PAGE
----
LOS ANGELES, June 22 — When one of the country's premier collections of American Indian artifacts joined forces three years ago with the collectibles of the Singing Cowboy, Gene Autry, the move was officially billed as a merger of equals.
This being Hollywood, however, the storyline was reduced to something simpler: the cowboys were once again battling the Indians.
Guess which side won.
Instead of celebrating the 100th anniversary of its founding next year, the Southwest Museum of the American Indian will lock its doors here on June 30. Over the next three years, the 240,000 objects in its collection, many of which have not been out of storage for decades, will be cleaned, cataloged and prepared for a move to a proposed new building next to Autry's Museum of the American West, in Griffith Park.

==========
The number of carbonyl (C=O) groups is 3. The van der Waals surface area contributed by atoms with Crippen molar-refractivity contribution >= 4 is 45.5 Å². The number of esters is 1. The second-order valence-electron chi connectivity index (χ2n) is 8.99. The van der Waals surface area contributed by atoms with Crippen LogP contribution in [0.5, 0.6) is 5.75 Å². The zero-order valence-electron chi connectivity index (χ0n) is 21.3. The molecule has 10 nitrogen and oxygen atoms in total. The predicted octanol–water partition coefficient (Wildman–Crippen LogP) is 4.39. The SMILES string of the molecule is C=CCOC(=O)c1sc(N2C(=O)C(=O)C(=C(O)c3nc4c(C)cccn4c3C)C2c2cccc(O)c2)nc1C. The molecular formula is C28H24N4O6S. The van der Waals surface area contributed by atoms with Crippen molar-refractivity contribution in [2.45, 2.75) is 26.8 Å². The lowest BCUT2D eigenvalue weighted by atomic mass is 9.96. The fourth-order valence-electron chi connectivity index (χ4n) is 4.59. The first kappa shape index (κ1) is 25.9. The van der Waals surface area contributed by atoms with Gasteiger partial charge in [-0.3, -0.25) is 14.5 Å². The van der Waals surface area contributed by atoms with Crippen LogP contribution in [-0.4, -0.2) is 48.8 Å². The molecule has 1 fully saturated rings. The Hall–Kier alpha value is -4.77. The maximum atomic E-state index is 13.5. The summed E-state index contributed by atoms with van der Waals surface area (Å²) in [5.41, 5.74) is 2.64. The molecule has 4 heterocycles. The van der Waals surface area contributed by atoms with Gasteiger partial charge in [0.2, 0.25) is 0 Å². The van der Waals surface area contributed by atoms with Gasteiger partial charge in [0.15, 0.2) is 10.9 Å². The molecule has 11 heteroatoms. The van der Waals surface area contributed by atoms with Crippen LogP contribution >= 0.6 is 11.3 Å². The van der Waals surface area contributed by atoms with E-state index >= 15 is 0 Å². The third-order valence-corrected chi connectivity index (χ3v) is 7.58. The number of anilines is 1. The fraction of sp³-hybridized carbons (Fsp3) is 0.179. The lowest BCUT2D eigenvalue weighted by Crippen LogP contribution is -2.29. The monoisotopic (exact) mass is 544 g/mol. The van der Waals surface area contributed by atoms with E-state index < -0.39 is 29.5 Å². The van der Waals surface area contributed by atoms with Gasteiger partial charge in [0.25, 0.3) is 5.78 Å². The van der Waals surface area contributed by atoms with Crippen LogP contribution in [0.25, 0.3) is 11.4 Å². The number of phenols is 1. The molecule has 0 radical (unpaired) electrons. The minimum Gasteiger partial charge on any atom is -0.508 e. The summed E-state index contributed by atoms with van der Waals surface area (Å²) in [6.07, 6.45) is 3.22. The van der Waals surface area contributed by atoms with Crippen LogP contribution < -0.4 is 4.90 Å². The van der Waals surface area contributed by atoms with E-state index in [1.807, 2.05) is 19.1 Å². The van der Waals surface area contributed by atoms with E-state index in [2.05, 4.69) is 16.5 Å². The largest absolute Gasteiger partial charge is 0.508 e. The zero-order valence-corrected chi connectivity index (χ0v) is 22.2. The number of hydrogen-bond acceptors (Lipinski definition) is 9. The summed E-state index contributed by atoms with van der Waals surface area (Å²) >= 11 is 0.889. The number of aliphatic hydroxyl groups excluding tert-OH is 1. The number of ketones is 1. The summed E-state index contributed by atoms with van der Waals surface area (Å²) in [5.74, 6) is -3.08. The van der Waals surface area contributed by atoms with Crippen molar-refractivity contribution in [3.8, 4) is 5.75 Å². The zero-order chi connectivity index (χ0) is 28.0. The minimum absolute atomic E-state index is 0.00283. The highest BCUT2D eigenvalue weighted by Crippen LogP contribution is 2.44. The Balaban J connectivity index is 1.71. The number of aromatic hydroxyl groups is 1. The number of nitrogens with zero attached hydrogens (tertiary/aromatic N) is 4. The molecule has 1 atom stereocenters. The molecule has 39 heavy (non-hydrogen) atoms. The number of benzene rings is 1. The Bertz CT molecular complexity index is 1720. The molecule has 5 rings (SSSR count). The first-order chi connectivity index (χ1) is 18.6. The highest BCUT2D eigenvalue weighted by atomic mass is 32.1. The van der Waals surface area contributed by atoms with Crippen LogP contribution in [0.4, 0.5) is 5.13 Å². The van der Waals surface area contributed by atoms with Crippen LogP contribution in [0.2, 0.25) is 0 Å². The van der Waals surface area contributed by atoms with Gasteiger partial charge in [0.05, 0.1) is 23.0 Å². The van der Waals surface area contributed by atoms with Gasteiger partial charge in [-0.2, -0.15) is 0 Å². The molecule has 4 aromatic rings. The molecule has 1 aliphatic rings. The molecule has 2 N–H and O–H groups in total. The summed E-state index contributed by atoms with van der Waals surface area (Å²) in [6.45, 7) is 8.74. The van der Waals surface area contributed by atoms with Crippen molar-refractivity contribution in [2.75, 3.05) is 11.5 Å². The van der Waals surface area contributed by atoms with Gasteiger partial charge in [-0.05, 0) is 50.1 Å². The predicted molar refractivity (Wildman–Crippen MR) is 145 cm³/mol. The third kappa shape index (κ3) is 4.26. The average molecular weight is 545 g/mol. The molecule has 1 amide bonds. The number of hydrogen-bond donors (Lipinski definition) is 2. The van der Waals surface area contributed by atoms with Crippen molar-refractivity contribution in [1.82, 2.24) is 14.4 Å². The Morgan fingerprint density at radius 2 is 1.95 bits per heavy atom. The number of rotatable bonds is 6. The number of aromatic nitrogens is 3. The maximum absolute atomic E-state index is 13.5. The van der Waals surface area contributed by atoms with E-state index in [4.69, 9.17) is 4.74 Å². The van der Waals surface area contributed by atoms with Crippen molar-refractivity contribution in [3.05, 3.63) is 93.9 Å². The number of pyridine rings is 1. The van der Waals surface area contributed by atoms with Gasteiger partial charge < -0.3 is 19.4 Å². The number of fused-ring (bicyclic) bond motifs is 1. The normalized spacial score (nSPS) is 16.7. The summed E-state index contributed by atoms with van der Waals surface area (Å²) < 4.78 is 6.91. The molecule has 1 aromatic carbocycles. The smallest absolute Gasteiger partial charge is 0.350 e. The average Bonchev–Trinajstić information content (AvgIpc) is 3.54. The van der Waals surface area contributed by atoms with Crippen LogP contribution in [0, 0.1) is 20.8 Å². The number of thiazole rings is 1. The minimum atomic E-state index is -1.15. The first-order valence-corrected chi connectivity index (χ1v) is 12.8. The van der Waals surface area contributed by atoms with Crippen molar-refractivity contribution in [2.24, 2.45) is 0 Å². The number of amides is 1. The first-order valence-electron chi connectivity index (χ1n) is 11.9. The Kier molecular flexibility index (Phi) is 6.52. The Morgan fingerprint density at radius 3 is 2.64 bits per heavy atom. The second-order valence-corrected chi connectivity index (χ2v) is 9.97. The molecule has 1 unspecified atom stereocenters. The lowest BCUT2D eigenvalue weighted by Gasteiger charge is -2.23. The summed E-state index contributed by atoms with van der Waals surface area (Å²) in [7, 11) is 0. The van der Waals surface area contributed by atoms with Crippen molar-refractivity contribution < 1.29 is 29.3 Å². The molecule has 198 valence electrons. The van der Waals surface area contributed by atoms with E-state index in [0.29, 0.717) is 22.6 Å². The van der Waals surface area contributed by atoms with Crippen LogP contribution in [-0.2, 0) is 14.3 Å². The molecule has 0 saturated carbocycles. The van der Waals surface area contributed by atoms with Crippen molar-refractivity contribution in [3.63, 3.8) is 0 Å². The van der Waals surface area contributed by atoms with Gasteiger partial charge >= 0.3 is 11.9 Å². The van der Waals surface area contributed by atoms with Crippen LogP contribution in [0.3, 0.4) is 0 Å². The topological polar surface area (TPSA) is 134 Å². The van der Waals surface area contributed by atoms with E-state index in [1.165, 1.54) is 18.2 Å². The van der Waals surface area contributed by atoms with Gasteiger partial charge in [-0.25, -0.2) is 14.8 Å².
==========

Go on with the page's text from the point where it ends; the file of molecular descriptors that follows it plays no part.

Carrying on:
That is where the Autry National Center, as the merged museum complexes are now known, will celebrate another 100th anniversary next year: the Gene Autry Centennial, a birthday exhibition that, according to the museum, will explore "the Singing Cowboy's influence on myth and history in the American West."